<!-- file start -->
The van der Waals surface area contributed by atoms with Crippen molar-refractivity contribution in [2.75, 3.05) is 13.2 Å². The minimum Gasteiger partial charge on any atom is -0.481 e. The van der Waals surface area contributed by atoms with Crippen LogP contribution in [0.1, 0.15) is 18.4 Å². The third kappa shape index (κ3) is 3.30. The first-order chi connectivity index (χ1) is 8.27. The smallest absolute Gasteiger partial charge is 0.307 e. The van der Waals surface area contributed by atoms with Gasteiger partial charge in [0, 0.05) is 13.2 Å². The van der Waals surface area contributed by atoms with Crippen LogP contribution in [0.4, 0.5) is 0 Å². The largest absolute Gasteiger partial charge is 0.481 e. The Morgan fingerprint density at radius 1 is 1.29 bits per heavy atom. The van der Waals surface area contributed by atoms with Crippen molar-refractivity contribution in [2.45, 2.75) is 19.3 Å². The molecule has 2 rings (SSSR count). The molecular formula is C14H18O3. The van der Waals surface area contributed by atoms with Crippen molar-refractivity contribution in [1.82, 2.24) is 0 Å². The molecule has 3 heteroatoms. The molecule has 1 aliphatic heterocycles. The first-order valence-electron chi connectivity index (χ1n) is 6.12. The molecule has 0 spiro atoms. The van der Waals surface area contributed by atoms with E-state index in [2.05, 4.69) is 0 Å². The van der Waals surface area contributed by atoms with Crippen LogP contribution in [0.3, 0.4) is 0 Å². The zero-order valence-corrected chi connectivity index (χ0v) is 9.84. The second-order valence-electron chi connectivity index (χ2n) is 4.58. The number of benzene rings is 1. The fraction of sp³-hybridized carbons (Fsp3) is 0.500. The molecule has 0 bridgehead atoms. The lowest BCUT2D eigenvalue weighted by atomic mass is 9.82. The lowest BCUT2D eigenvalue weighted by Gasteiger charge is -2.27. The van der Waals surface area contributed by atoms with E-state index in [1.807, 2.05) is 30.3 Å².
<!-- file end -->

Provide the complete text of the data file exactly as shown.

The van der Waals surface area contributed by atoms with Crippen molar-refractivity contribution in [2.75, 3.05) is 13.2 Å². The minimum Gasteiger partial charge on any atom is -0.481 e. The van der Waals surface area contributed by atoms with Crippen LogP contribution in [0.1, 0.15) is 18.4 Å². The third kappa shape index (κ3) is 3.30. The first-order chi connectivity index (χ1) is 8.27. The smallest absolute Gasteiger partial charge is 0.307 e. The van der Waals surface area contributed by atoms with Gasteiger partial charge in [0, 0.05) is 13.2 Å². The van der Waals surface area contributed by atoms with Crippen LogP contribution in [0.4, 0.5) is 0 Å². The largest absolute Gasteiger partial charge is 0.481 e. The Morgan fingerprint density at radius 1 is 1.29 bits per heavy atom. The van der Waals surface area contributed by atoms with Crippen molar-refractivity contribution in [2.45, 2.75) is 19.3 Å². The molecule has 2 rings (SSSR count). The molecular formula is C14H18O3. The van der Waals surface area contributed by atoms with Crippen molar-refractivity contribution in [1.82, 2.24) is 0 Å². The molecule has 3 heteroatoms. The molecule has 1 aliphatic heterocycles. The first-order valence-electron chi connectivity index (χ1n) is 6.12. The molecule has 0 spiro atoms. The van der Waals surface area contributed by atoms with E-state index in [2.05, 4.69) is 0 Å². The van der Waals surface area contributed by atoms with Crippen LogP contribution in [0.3, 0.4) is 0 Å². The zero-order valence-corrected chi connectivity index (χ0v) is 9.84. The second-order valence-electron chi connectivity index (χ2n) is 4.58. The number of benzene rings is 1. The fraction of sp³-hybridized carbons (Fsp3) is 0.500. The molecule has 0 bridgehead atoms. The lowest BCUT2D eigenvalue weighted by atomic mass is 9.82. The lowest BCUT2D eigenvalue weighted by Gasteiger charge is -2.27. The van der Waals surface area contributed by atoms with E-state index in [1.807, 2.05) is 30.3 Å².